Autumn 2013 Issue 61
Collaboration with the Hirayama Studio, British Museum
Senior Paper Conservator, V&A
Conservator of Chinese Paintings, British Museum
In 2010, the V&A acquired a very important hanging scroll, which originally formed part of a set of religious images used in the Buddhist 'water and land' ritual. The scroll depicts a Tiger Taming Arhat (FE. 2-2010), or one who has gained insight into the true nature of existence and has achieved nirvana (spiritual enlightenment). The scroll painting is in good condition with vibrant colours. The silk support shows only minimal water damage and some old tears that had been poorly retouched. The Imperial mounting style, indigo blue and yellow phoenix silk (ling piao), had been truncated at the top and bottom, presumably to fit into a Western picture frame rather than maintaining its Eastern scroll format. The scroll top silk cover had been previously replaced with an unsympathetic patterned silk and the lower edge was pinned to the roller, causing rust stains to the yellow mounting silk when rolled. The inscription to the lower right corner suggests that the Manchu prince, Boggodo, whose grandfather was the founder of the Qing Dynasty, had commissioned it (Figure 1).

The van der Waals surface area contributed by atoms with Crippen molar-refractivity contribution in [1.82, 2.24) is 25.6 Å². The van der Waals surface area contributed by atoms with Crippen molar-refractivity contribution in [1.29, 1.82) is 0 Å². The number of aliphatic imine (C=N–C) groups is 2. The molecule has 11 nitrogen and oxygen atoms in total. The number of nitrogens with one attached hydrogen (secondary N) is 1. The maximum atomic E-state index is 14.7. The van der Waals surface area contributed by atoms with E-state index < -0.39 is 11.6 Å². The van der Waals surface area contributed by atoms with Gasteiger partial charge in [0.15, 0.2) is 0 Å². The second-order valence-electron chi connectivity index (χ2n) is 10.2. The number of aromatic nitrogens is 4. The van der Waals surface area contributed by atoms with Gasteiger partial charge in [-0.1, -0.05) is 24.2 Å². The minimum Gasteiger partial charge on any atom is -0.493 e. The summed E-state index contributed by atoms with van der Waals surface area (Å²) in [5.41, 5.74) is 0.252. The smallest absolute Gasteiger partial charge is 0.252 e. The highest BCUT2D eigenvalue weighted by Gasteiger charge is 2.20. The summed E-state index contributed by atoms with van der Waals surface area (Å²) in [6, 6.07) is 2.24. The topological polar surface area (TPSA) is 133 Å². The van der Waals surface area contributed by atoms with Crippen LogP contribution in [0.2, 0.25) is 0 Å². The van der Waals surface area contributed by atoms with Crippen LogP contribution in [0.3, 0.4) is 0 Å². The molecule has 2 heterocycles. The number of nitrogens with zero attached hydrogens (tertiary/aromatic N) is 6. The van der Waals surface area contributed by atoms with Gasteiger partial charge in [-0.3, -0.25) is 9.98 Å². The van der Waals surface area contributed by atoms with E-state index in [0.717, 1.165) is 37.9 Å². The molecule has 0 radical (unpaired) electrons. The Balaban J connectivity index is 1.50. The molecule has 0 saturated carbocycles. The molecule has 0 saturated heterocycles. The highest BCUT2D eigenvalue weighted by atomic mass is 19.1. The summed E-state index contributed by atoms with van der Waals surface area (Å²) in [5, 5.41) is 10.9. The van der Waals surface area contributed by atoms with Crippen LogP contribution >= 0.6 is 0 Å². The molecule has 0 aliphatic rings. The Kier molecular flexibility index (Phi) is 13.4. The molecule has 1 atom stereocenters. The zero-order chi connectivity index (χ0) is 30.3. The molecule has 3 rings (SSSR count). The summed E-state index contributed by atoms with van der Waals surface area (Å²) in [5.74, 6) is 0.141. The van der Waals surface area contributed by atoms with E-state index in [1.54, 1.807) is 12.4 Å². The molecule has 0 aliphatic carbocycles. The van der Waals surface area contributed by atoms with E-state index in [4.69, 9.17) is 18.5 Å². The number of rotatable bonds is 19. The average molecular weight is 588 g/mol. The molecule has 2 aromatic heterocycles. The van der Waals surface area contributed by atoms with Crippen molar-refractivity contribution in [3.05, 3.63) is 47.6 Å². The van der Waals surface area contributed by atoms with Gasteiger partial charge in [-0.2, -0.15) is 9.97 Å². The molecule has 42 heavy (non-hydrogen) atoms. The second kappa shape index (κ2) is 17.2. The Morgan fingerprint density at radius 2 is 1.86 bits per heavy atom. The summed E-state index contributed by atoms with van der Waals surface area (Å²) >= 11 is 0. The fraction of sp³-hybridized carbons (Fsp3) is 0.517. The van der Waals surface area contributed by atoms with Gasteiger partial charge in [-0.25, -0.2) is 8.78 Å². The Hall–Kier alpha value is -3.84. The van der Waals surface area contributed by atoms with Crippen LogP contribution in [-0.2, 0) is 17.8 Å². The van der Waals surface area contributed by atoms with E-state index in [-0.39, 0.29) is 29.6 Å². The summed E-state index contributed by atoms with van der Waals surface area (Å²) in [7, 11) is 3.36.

Due to the lack of staff with the necessary expertise to carry out treatment on this type of object within the V&A, it was arranged for the scroll to be sent to the Hirayama Studio at The British Museum to be worked on by Mrs Qiu Jin Xian (Expert Conservator of Chinese Paintings) and Valentina Marabini (Conservator of Chinese Paintings). In addition, Hongxing Zhang (Senior Curator, China) and Susan Catcher (Senior Paper Conservator), both from the V&A, also formed part of the decision-making team. In general, it is normal practice to remove all old scroll mountings and to replace them with new silk and linings that enhance the painting. This could take place several times in the life of a scroll painting, so it was unusual to find an original mounting in such good condition. Consequently, because of the importance of this scroll, it was decided to implement a partial conservation strategy in order to keep the integrity of the design and structure. The existing indigo silk would be extended to the usual 60/40 ratios: the tian or heaven having 60% of the depth and the di tou or earth being 40%. The silk cover and the roller ends would also be replaced.